“If we could read the secret history of our enemies, we should find in each man's life sorrow and suffering enough to disarm all hostility.” H.W. Longfellow
“The White Council are after me, Marcone. I’m dead if you don’t help.”
John Marcone, kingpin of Chicago’s criminal underworld, smiled at me — a mirthless upturning of his lips. “Then by all means, Mr Dresden,” he said, “die.”
Hendricks made a gurgling sound that assumed was gorilla for laughter. I bit back a snarl — I didn’t have time to exchange trash talk with Marcone.
We were in a back room of Saint Mary of the Angels. I’d chosen the location for two reasons: this was one of the last places the Council would come calling and, when they finally did, the church’s near impenetrable threshold would keep me as safe as the strongest of wards.
Thankfully, Father Forthill had disappeared into a side room the moment Marcone and his retinue has arrived. I was grateful for the man’s tact. The already volatile combination of a wizard, crime lord and his hired muscle could only be made worse by the addition of a catholic priest. Even without Father Forthill, the atmosphere was still tense. The abysmal weather reflected the mood well; rain lashed against the room’s small window and showed no sign of letting up. The darkness of the evening outside seemed to seep into the very corners of the room.
“Trust me,” I said, trying to maintain my customary facade of bravado. “Death almost looks tempting compared with asking you for help, but I can’t kick the bucket just yet.
Marcone brushed an imaginary speck of lint from the cuff of his business suit. “Oh? And why is that?”
I clenched my fists, hoping that would stop him from noticing my hands were shaking. My friends, my city, my home: all would be swallowed up by the darkness if I was too busy being dead to do anything about it.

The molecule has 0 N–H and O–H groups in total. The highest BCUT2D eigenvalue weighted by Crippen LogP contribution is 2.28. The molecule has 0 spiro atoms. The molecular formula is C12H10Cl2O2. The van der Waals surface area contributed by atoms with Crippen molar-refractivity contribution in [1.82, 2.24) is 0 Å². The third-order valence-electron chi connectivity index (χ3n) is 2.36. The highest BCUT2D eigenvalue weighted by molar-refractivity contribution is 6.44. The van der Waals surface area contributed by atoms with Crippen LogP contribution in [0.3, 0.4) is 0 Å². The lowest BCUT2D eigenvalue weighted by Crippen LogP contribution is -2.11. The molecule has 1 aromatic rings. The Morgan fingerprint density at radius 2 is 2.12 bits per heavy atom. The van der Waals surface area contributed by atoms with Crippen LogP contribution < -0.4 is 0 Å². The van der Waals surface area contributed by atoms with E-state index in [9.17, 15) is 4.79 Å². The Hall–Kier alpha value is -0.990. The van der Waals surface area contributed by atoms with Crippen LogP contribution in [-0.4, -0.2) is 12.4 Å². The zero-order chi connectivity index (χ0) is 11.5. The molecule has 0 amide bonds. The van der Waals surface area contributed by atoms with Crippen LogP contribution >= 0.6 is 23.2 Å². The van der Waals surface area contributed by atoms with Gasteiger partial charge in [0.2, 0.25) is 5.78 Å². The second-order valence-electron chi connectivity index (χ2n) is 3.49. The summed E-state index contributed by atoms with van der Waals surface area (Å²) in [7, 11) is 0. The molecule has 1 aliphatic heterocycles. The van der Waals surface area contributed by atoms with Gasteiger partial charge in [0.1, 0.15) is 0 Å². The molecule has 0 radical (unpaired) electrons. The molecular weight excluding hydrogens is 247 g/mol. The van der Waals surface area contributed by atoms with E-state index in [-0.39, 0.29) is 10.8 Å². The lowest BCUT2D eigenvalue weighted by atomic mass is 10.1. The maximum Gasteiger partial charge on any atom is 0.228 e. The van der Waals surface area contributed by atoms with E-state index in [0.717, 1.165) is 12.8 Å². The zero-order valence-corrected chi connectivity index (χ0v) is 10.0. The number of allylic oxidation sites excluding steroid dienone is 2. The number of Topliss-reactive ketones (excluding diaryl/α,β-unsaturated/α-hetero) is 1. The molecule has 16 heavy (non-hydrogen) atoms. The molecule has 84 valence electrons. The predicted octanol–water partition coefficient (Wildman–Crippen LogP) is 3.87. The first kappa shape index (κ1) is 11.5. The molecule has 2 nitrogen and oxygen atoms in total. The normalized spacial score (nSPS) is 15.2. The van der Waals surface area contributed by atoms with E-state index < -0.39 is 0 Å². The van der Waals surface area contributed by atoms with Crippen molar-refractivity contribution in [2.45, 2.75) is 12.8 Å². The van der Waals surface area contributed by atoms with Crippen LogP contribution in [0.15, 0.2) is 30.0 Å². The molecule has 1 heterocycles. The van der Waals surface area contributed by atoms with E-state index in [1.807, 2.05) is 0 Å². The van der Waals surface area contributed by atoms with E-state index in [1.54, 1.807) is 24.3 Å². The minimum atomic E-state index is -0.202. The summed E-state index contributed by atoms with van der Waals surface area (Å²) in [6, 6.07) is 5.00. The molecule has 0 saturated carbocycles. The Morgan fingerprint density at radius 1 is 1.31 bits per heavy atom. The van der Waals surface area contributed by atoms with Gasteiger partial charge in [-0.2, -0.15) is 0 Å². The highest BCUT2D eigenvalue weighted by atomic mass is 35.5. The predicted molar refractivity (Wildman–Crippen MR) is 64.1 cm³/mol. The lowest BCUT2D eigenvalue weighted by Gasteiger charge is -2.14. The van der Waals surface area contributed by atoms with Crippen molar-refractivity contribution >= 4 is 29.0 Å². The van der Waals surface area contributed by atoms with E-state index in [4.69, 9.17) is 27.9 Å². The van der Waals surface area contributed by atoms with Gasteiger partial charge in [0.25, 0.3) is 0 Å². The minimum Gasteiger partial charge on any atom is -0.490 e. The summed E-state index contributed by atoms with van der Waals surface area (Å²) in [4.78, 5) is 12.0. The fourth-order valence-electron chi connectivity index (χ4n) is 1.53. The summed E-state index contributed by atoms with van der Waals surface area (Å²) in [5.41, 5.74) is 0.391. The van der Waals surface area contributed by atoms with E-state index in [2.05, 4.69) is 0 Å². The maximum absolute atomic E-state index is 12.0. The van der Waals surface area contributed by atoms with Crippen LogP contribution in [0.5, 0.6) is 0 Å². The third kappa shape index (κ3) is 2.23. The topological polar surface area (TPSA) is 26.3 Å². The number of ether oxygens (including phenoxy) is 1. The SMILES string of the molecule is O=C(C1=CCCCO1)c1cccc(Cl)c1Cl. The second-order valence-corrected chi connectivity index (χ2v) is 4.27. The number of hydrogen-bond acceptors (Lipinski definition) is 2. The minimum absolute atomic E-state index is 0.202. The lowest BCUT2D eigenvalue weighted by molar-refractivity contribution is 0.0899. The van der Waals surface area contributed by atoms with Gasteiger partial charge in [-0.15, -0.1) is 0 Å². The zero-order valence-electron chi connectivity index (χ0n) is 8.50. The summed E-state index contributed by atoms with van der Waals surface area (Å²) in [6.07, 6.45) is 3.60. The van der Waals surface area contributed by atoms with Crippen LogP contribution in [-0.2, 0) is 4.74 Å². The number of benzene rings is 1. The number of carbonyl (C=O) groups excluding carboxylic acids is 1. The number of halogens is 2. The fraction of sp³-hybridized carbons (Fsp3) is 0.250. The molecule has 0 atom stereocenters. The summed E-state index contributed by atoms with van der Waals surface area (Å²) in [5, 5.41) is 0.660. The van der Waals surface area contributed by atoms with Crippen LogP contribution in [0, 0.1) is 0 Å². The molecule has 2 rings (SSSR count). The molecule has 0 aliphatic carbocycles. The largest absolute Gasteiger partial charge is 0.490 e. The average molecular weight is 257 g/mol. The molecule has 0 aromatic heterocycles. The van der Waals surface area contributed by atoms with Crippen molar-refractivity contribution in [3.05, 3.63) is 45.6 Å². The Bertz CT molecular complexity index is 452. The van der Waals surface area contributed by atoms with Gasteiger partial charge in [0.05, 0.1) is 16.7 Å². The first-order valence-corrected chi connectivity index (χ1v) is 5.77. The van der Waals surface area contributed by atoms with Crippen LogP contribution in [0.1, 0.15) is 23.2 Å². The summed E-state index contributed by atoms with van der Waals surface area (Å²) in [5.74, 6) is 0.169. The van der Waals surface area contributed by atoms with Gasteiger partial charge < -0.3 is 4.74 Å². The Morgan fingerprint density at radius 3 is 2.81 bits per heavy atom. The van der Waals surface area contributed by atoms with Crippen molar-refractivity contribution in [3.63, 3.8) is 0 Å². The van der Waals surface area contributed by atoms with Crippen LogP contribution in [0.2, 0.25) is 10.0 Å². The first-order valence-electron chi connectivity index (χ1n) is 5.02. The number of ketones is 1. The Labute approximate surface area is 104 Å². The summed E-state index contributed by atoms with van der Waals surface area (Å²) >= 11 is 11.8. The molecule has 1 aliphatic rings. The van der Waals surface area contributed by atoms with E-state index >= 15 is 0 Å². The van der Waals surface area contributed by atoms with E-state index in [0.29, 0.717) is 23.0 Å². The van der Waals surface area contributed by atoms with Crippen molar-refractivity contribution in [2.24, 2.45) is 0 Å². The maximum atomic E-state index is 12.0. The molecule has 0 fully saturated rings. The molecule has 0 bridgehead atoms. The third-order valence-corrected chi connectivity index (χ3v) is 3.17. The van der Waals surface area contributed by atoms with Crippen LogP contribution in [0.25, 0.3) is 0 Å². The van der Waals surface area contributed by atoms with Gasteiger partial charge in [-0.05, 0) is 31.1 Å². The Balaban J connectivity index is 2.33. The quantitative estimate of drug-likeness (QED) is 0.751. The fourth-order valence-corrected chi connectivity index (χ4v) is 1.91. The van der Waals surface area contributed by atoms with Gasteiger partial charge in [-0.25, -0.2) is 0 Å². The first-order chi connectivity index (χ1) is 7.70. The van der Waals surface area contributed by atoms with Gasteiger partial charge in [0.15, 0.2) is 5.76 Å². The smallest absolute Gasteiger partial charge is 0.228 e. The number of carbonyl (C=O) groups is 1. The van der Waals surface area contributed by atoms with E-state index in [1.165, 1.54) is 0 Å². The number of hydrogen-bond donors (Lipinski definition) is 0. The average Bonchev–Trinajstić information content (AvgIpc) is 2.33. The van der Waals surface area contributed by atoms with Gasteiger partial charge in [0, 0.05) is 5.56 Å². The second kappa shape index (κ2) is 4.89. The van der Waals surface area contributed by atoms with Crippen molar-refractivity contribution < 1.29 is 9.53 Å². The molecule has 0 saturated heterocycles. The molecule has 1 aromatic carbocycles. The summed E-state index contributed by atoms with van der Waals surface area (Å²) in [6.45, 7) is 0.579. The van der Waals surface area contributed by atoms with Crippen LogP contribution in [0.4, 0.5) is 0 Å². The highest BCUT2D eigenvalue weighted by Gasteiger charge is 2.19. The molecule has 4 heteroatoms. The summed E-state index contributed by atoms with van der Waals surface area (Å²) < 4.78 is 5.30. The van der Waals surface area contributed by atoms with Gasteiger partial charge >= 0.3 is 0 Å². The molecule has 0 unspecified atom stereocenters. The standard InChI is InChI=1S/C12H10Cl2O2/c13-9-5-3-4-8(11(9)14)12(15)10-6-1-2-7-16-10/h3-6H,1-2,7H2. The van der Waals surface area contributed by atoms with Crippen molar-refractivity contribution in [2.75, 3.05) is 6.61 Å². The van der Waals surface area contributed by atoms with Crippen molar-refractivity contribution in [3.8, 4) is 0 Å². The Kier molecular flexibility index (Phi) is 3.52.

“I have unfinished business.” I couldn’t keep my tone steady: there was just too much at stake.
There was something in my voice that Marcone’s attention. He stopped feigning disinterest and surveyed me coolly with eyes that were the colour of faded dollar bills. He took in the bloodstains on my ragged shirt, the absence of my blasting rod and exhausted, haggard appearance. I didn’t shrink under his gaze but met it head on. The memory of our first soul gaze rose within me, unbidden, and I brushed it to one side. Being reminded that the guy had the heart of a predator while I was trying to do business was an unhelpful distraction.
“I see,” he said before turning to his two bodyguards. “Mister Hendricks, Miss Gard, please leave us for a moment.”
Hendricks looked less than pleased with the request — he was undoubtedly unhappy about leaving his employer alone with the ‘big bad wizard’ — but Gard placed a guiding hand on his shoulder and steered him from the room. Cujo glared at me balefully right up until he left. I responded with a cheery little wave.